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    I have a friend that was born into a family where neither his mother or father graduated high school. They both worked part time jobs for minimum wage. They owned 1 car that half the time was broke down. They also supported his grandmother. He had more opportunities for an education that I had. When he graduated high school, he was offered a scholarship. He's now a business owner and very well off. He took his money, paid off his family's debts and is very generous in giving back to our community. All throughout his childhood people kept telling him that he'd never have the same opportunities that someone like me would have. So, instead of whining and crying about it or feeling sorry for himself, or blaming others, he made the opportunities happen. He was incredibly motivated. He didn't do much better than me in school, but he made an impact on the right people at the right time.

    Motivation is the biggest key to success, regardless of all else. Saying that people don't have the same opportunities because of their financial upbringing is the biggest lie anyone can tell. Kids these days have no motivation to do well in school because they're told that they don't or won't have the same opportunities as people born into families with a better financial position. I personally know 4 people who were born into financially broken homes that now own very successful businesses because they actually put effort into life.

    Effort and Motivation are what determine where your life will go.

    The problem with raising minimum wage, regardless of how long a period of time you do it over, is inflation. Whether you raise minimum wage over the course of 1 year or 10 years, inflation will balance things out and minimum wage will return to being unlivable.

    People screamed that the previous $5.15/hr was unlivable, so it was raised to $7.25/hr. When minimum wage was $5.15/hr, it was possible to survive on $7.25/hr. However, since the increase, inflation has caught up. Now $7.25/hr is unlivable. Inflation will always follow minimum wage increases, as will the cost of living. Companies aren't going to sacrifice profits to give employees a wage increase. Instead, they raise prices which results in the cost of living going up.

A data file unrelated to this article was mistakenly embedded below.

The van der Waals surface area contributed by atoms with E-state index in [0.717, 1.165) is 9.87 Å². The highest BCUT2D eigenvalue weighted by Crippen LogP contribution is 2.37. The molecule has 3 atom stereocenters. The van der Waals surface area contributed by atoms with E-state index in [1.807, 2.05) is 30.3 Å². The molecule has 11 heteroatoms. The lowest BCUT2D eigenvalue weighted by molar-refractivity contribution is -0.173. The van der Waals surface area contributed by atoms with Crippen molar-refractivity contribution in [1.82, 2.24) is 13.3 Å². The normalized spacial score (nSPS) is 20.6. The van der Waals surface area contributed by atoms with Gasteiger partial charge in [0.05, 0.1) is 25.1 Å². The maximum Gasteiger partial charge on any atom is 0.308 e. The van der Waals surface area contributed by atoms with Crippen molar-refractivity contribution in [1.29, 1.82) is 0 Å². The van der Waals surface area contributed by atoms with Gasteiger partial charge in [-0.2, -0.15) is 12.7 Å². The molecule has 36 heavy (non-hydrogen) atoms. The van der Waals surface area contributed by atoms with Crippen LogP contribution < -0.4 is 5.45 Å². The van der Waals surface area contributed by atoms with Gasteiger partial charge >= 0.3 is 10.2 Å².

You're right. Not everyone is working a minimum wage job due to lack of effort or laziness. At least not directly. Some do it due to lack of education, which in a lot of cases can be traced back to lack of effort or laziness. Everyone in the US has the same access to education. Of course, not everyone has access to "ivy league" schools but everyone has access to a college education or trade school education. It's just a matter of putting in the effort in your primary education, or filling out a few forms. There are grants that cover education (at least for now anyway....). There are even student loans. Some companies will even help cover the costs of trade school educations.
     
    Last edited: Sep 6, 2017
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  18. vf

    vf Ancient Guru

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    Positive mental attitude.
    youtu.be/xf7ufPU4M5I?t=31s
     
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  19. IcE

    IcE Don Snow Staff Member

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    The thing is, the best we can do economically is have a system where those who are motivated and hard working can ascend the economic ladder. There will ALWAYS be members of society who won't or cannot contribute. We can't all be fortune 500 CEO's. Inequality is a baked in facet of the human species. Just like how we're all competitive. That's why socialism never works out. Someone always thinks they should be getting paid more than someone else, so corruption and perversion runs rampant. Capitalism sucks but it at least allows a legitimate vector for people to be competitive and duke it out with each other.
     
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  20. D3M1G0D

    D3M1G0D Master Guru

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    http://economy.money.cnn.com/2013/11/13/making-it-into-the-middle-class/

    "Of people born into lower income households, few will ever make it into the middle class, according to a recent study from Pew Charitable Trust. Only a tiny percentage rise into the highest income bracket."

    According to this study, 70% of poor families remain poor, with only 26% rising into the middle-class and a mere 4% into high earners.

    As I said before, a poor person/family becoming wealthy is the exception, not the rule. For every poor person who succeeds, there are a dozen who fail and remain poor. The cycle of poverty is a real thing and it needs to be addressed with something more tangible than just "work harder".